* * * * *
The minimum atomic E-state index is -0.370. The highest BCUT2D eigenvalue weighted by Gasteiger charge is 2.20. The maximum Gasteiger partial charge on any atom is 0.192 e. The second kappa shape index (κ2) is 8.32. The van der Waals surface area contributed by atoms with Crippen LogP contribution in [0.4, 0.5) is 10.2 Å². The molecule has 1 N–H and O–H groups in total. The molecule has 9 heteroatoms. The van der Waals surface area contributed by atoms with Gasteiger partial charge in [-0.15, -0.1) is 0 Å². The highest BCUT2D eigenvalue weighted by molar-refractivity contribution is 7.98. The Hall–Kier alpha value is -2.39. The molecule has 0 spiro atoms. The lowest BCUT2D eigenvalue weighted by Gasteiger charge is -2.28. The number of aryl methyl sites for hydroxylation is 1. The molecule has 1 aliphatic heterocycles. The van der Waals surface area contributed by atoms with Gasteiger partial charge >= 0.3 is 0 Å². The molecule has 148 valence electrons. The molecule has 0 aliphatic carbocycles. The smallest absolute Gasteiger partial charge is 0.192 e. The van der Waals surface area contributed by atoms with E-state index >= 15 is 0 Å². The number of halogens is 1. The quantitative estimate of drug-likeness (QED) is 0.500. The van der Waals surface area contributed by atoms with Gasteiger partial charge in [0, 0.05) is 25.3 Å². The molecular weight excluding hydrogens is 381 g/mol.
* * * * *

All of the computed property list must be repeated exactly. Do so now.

The minimum atomic E-state index is -0.370. The highest BCUT2D eigenvalue weighted by Gasteiger charge is 2.20. The maximum Gasteiger partial charge on any atom is 0.192 e. The second kappa shape index (κ2) is 8.32. The van der Waals surface area contributed by atoms with Crippen LogP contribution in [0.4, 0.5) is 10.2 Å². The molecule has 1 N–H and O–H groups in total. The molecule has 9 heteroatoms. The van der Waals surface area contributed by atoms with Gasteiger partial charge in [-0.15, -0.1) is 0 Å². The highest BCUT2D eigenvalue weighted by molar-refractivity contribution is 7.98. The Hall–Kier alpha value is -2.39. The molecule has 0 spiro atoms. The lowest BCUT2D eigenvalue weighted by Gasteiger charge is -2.28. The number of aryl methyl sites for hydroxylation is 1. The molecule has 1 aliphatic heterocycles. The van der Waals surface area contributed by atoms with Gasteiger partial charge >= 0.3 is 0 Å². The molecule has 148 valence electrons. The molecule has 0 aliphatic carbocycles. The smallest absolute Gasteiger partial charge is 0.192 e. The van der Waals surface area contributed by atoms with E-state index >= 15 is 0 Å². The number of halogens is 1. The quantitative estimate of drug-likeness (QED) is 0.500. The van der Waals surface area contributed by atoms with Gasteiger partial charge in [0, 0.05) is 25.3 Å². The molecular weight excluding hydrogens is 381 g/mol.